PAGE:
Latest round of vinyl floor tests come up phthalate-free
Success! After a national report found worrisome plastic additives widespread in vinyl flooring, stores vowed to eliminate them. It appears they did, according follow-up tests.
Four years after environmental and health advocacy groups reported harmful phthalates in vinyl flooring sold at popular stores, recent tests show the pressure to remove these hormone disrupting compounds worked.
The four organizations behind the testing—Ecology Center, Safer Chemicals Healthy Families, the Environmental Health Strategy Center and Healthy Building Network—today announced that in 2018 they tested 10 vinyl floor tiles from The Home Depot, 13 tiles from Lowe's and three tiles from Lumber Liquidators. Their tests found no traces of the chemicals.
The report comes four years after the groups' 2015 tests found 58 percent of vinyl floor tiles purchased from Ace Hardware, build.com, Lowe's, Menards and Lumber Liquidators contained phthalates. After those tests the environmental groups lobbied stores to remove the chemicals—linked to hormone disruption, asthma, birth defects, learning disabilities, reproductive and liver problems and certain cancers—which can leach from the materials and get into people.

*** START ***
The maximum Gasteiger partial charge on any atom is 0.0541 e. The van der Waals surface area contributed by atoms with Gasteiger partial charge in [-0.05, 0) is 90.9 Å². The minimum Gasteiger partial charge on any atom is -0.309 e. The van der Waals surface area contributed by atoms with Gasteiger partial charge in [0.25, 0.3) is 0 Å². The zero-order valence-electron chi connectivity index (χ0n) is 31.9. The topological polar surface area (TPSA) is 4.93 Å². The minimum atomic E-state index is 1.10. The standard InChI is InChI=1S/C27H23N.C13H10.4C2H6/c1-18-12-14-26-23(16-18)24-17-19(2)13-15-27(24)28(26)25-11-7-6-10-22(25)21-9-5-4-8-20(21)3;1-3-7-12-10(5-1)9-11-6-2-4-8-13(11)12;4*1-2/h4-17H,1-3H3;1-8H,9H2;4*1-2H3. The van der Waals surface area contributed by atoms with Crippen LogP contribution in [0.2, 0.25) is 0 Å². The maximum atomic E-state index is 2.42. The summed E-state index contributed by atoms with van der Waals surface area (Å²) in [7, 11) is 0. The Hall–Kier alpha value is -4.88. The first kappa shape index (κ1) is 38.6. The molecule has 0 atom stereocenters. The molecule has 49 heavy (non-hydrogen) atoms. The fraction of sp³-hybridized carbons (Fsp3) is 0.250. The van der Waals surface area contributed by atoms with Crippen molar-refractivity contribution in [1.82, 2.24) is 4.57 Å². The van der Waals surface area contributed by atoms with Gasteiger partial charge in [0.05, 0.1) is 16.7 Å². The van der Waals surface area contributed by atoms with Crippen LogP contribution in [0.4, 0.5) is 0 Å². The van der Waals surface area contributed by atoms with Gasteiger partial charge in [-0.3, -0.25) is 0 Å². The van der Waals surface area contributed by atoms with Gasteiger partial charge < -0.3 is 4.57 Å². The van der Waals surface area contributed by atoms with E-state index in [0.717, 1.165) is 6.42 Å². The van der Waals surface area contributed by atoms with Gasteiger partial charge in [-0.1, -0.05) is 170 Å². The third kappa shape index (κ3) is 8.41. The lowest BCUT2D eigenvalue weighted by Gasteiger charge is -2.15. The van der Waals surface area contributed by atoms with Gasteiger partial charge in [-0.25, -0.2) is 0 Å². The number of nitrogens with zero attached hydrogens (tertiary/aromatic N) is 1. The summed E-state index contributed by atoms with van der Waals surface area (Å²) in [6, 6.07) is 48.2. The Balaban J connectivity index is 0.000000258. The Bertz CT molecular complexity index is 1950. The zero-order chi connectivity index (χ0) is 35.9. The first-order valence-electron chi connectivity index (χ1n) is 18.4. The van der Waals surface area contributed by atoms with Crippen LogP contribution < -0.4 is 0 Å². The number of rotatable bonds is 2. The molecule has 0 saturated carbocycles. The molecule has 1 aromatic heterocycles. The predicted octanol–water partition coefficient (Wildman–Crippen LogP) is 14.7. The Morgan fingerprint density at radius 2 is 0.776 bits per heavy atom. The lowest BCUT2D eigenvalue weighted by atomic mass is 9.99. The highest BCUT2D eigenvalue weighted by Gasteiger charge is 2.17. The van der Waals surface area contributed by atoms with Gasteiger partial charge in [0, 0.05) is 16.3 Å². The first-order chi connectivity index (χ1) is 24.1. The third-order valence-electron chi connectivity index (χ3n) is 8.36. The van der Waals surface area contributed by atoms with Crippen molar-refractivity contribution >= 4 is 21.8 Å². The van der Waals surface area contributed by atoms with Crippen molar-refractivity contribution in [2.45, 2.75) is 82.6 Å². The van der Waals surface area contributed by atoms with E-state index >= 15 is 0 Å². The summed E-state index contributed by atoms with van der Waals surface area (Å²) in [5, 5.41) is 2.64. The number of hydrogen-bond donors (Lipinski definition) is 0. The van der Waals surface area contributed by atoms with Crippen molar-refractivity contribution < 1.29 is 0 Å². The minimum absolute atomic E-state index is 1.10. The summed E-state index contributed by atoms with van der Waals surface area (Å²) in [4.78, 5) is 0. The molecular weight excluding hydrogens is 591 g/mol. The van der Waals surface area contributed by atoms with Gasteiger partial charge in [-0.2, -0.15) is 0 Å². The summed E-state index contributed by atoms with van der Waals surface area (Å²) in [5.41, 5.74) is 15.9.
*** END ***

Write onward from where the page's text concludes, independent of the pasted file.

The Home Depot was first to agree to a phase-out, quickly followed by the other stores.
The authors of the new report estimate "tens of millions of pounds" of phthalates were removed through these actions.
It wasn't all good news: The report found some tiles still contain elements, such as the heavy metal cadmium, which is probably due to sourcing recycled plastic electronic waste. Though, they note, the levels of these indirect contaminants were much lower than what was found in the 2015 tests.
In addition, in place of phthalates they did find replacement plasticizer compounds that are touted as safer alternatives though nascent research suggests they might also interact with hormones, the groups say.
Nonetheless, they commended the retailers on tackling the entire class of compounds, rather than replacing phthalates with other phthalates.
"We look forward to tackling the next categories of remaining uses of these dangerous chemicals sold at retail to slam the door on phthalates once and for all."
See the full report here.